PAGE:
Being diagnosed with dyslexia can help you to understand your strengths, as well as why you might’ve struggled with things that others seem to find easy. A diagnosis can also help family, friends, school, TAFE, universities and employers to know how best to support you in your work, study and home life. It can also help when you need to apply for support services at TAFE or university.

As a person who wasn’t diagnosed until my late 20s, I finally had an understanding of what was wrong with me, which helped me to get the support I needed at university. My diagnosis has also helped me to explain to employers that I have difficulties in some areas, but reassure them that I have the skills and support that I need to complete the work that they need.

It’s important not to let your diagnosis become a psychological barrier: where you are the disability, rather than the disability being just a part of you. After my diagnosis, I grieved for what I felt I had missed if only I had been diagnosed earlier. I went through anger, depression and frustration before I got to:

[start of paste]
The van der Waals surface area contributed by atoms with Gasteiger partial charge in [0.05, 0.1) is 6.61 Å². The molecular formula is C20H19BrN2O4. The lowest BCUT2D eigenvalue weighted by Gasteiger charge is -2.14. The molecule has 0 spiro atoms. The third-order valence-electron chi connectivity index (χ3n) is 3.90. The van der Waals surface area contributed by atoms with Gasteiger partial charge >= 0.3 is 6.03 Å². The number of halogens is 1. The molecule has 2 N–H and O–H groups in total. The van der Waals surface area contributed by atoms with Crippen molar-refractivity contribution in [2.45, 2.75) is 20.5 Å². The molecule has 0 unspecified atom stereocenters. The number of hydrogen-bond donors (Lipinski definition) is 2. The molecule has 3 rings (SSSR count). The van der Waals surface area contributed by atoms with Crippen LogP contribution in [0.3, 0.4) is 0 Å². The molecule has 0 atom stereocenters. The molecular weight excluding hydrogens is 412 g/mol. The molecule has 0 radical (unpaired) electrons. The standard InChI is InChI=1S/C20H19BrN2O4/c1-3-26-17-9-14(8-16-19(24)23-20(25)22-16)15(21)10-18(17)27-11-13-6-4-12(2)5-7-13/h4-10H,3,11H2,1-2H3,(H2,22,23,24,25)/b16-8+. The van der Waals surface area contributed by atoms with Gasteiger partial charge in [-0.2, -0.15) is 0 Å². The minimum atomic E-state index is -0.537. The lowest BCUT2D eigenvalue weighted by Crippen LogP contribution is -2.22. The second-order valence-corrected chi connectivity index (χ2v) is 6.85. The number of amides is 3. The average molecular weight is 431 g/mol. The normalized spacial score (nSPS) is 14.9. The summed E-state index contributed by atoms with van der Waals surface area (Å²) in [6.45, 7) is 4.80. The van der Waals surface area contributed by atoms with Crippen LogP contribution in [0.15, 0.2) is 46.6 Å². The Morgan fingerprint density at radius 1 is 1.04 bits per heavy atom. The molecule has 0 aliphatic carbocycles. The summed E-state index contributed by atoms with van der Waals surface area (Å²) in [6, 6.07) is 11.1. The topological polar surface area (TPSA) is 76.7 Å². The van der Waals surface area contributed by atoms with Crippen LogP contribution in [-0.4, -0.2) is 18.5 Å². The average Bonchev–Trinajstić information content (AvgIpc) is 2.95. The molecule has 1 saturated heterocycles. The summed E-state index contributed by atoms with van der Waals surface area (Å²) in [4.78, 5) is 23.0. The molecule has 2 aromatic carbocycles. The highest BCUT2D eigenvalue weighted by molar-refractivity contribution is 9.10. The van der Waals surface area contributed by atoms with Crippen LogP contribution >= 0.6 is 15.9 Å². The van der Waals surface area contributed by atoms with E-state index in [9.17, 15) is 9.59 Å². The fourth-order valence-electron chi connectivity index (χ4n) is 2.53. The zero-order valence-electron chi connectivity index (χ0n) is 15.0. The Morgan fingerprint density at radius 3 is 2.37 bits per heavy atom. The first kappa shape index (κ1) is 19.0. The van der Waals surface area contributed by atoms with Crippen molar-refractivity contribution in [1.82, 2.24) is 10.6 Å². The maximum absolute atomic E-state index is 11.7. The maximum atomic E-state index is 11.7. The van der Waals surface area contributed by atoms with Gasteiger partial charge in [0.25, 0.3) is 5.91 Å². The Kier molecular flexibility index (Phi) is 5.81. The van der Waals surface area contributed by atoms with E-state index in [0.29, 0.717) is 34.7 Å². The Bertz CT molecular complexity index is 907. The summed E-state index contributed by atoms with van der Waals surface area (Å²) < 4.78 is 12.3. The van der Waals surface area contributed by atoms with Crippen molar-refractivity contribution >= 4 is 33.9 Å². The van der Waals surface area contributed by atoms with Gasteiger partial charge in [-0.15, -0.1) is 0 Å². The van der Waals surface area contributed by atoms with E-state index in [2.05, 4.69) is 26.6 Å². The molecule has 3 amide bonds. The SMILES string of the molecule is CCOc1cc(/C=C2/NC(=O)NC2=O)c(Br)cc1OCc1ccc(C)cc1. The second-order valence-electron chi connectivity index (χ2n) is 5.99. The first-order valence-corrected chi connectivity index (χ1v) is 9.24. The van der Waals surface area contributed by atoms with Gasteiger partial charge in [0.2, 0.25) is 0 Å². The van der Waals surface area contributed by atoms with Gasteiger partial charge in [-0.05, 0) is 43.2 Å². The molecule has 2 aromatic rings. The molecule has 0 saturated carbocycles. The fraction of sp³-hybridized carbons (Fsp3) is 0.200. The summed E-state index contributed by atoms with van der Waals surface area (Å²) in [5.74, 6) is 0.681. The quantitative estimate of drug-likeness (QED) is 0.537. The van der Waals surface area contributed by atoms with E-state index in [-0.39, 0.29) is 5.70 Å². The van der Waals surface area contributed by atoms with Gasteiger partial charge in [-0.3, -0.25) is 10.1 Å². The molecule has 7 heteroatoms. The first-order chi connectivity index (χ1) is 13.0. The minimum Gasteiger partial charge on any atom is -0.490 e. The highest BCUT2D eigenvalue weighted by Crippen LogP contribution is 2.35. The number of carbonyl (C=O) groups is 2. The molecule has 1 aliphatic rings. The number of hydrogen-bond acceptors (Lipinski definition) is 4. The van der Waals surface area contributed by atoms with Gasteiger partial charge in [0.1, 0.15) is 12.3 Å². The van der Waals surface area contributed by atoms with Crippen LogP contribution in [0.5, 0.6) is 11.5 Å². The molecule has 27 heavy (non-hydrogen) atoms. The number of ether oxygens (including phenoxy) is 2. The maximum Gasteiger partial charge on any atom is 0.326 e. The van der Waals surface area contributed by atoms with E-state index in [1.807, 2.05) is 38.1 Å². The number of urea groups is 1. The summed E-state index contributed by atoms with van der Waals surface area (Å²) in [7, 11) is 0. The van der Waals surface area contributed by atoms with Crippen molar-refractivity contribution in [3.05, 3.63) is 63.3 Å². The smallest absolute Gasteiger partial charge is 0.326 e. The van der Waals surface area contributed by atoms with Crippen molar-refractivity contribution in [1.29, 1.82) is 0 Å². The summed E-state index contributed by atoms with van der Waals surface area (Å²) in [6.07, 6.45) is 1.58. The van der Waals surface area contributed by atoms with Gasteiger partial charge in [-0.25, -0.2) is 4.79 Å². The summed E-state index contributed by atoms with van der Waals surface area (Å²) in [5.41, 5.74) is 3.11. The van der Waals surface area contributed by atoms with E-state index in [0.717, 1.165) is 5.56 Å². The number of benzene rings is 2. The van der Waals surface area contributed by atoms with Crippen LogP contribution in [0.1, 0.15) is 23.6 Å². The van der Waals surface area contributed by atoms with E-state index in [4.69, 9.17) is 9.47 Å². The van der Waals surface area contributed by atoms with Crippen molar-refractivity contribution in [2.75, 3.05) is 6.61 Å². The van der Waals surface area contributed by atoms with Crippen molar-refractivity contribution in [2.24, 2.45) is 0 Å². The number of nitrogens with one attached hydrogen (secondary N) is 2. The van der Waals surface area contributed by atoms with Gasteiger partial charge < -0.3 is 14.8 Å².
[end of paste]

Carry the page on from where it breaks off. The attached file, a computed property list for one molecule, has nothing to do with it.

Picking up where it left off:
Acceptance – I still struggle with this, but I have accepted that I see the world a little differently to other people and that’s what makes the world go round. (And I still have bad days where I ring my mum and cry about it!)

Dear Dyslexic encouraged me to get a formal assessment when I didn't think it was worth the money. The assessment gave me access to formal accommodations at university. It also helped me to understand my own specific strengths and weaknesses and find new strategies for myself. But most importantly, it helped me forgive myself for the things I struggle with and gain a new admiration for my own tenacity.  That advice has changed my life for the better! Thanks so much for what you do!

Lois, Dear Dyslexic Community Member

Further information on assessments can be found here.